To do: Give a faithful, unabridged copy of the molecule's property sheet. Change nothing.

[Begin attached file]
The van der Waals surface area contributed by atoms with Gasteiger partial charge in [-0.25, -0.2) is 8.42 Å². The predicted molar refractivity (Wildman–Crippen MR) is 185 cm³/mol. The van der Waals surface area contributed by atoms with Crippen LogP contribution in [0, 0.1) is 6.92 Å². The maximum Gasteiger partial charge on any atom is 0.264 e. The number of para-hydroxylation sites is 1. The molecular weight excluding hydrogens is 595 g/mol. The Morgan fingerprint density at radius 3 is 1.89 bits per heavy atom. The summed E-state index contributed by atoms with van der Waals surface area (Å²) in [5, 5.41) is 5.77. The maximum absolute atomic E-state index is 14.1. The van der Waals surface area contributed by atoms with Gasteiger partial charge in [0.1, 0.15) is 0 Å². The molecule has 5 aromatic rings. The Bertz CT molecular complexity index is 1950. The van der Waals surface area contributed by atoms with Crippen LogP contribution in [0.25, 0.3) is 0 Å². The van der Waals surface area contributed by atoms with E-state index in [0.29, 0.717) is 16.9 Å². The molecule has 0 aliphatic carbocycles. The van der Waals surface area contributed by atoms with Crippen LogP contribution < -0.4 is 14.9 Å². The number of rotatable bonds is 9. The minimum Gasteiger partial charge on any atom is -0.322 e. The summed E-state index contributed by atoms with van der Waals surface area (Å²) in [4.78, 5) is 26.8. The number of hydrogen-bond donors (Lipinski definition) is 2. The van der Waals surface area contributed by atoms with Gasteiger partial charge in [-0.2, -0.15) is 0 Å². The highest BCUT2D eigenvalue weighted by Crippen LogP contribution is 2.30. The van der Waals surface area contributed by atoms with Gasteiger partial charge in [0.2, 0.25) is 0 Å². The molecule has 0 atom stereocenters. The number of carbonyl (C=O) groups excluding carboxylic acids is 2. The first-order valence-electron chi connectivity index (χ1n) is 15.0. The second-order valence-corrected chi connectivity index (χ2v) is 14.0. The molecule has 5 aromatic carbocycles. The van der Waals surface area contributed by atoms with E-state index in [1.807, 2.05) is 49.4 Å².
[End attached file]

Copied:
The van der Waals surface area contributed by atoms with Gasteiger partial charge in [-0.25, -0.2) is 8.42 Å². The predicted molar refractivity (Wildman–Crippen MR) is 185 cm³/mol. The van der Waals surface area contributed by atoms with Crippen LogP contribution in [0, 0.1) is 6.92 Å². The maximum Gasteiger partial charge on any atom is 0.264 e. The number of para-hydroxylation sites is 1. The molecular weight excluding hydrogens is 595 g/mol. The Morgan fingerprint density at radius 3 is 1.89 bits per heavy atom. The summed E-state index contributed by atoms with van der Waals surface area (Å²) in [5, 5.41) is 5.77. The maximum absolute atomic E-state index is 14.1. The van der Waals surface area contributed by atoms with Gasteiger partial charge in [0.1, 0.15) is 0 Å². The molecule has 5 aromatic rings. The Bertz CT molecular complexity index is 1950. The van der Waals surface area contributed by atoms with Crippen LogP contribution in [0.25, 0.3) is 0 Å². The van der Waals surface area contributed by atoms with E-state index in [0.29, 0.717) is 16.9 Å². The molecule has 0 aliphatic carbocycles. The van der Waals surface area contributed by atoms with Crippen LogP contribution < -0.4 is 14.9 Å². The number of rotatable bonds is 9. The minimum Gasteiger partial charge on any atom is -0.322 e. The summed E-state index contributed by atoms with van der Waals surface area (Å²) in [4.78, 5) is 26.8. The number of hydrogen-bond donors (Lipinski definition) is 2. The van der Waals surface area contributed by atoms with Gasteiger partial charge in [-0.2, -0.15) is 0 Å². The highest BCUT2D eigenvalue weighted by Crippen LogP contribution is 2.30. The van der Waals surface area contributed by atoms with Gasteiger partial charge in [0.2, 0.25) is 0 Å². The molecule has 0 atom stereocenters. The number of carbonyl (C=O) groups excluding carboxylic acids is 2. The first-order valence-electron chi connectivity index (χ1n) is 15.0. The second-order valence-corrected chi connectivity index (χ2v) is 14.0. The molecule has 5 aromatic carbocycles. The van der Waals surface area contributed by atoms with E-state index in [1.807, 2.05) is 49.4 Å².